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February, 1994 The Trouble with Diversity: Fork-Join Networks with Heterogeneous Customer Population
Vien Nguyen
Ann. Appl. Probab. 4(1): 1-25 (February, 1994). DOI: 10.1214/aoap/1177005198


Consider a feedforward network of single-server stations populated by multiple job types. Each job requires the completion of a number of tasks whose order of execution is determined by a set of deterministic precedence constraints. The precedence requirements allow some tasks to be done in parallel (in which case tasks would "fork") and require that others be processed sequentially (where tasks may "join"). Jobs of a given type share the same precedence constraints, interarrival time distributions and service time distributions, but these characteristics may vary across different job types. We show that the heavy traffic limit of certain processes associated with heterogeneous fork-join networks can be expressed as a semimartingale reflected Brownian motion with polyhedral state space. The polyhedral region typically has many more faces than its dimension, and the description of the state space becomes quite complicated in this setting. One can interpret the proliferation of additional faces in heterogeneous fork-join networks as (i) articulations of the fork and join constraints and (ii) consequences of the disordering effects that occur when jobs fork and join in their sojourns through the network.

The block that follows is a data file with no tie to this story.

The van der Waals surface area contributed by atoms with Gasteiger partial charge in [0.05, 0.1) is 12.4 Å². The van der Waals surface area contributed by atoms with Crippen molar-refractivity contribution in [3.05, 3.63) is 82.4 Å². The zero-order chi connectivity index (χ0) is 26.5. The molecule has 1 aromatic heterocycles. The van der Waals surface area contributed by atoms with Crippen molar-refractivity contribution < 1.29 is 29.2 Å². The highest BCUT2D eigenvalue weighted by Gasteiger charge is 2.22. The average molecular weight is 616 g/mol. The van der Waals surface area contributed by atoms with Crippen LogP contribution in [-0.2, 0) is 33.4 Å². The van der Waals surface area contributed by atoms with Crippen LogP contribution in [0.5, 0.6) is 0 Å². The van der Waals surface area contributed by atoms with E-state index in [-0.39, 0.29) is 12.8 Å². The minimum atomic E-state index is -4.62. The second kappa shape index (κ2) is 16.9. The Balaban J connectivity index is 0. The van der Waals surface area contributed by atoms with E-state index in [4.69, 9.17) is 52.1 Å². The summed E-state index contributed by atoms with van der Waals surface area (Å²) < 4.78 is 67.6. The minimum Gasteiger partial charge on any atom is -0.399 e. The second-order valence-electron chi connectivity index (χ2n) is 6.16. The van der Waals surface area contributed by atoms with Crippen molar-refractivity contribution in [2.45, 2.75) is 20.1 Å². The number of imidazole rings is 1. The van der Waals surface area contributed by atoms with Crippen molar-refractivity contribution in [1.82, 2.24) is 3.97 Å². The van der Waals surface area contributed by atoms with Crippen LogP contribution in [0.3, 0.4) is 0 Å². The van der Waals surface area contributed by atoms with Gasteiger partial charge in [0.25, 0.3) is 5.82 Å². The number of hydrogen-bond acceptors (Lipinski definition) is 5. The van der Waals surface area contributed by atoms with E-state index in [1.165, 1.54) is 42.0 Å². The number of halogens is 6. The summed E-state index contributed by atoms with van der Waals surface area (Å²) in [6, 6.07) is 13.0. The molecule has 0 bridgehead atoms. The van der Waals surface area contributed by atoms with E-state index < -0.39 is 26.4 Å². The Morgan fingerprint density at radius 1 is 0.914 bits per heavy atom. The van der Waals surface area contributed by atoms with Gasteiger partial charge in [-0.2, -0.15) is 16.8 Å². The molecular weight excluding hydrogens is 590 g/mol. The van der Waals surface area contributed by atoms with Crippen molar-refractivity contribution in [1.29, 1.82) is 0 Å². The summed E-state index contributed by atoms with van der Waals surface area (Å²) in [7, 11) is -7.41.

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Vien Nguyen. "The Trouble with Diversity: Fork-Join Networks with Heterogeneous Customer Population." Ann. Appl. Probab. 4 (1) 1 - 25, February, 1994.


Published: February, 1994
First available in Project Euclid: 19 April 2007

zbMATH: 0797.60078
MathSciNet: MR1258171
Digital Object Identifier: 10.1214/aoap/1177005198

Primary: 60K25
Secondary: 60F17 , 60J65 , 90B30

Keywords: diffusion approximations , Fork-join networks , heavy traffic analysis , heterogeneous customer populations , nonsimple polyhedral state space , reflected Brownian motion

Rights: Copyright © 1994 Institute of Mathematical Statistics


Vol.4 • No. 1 • February, 1994
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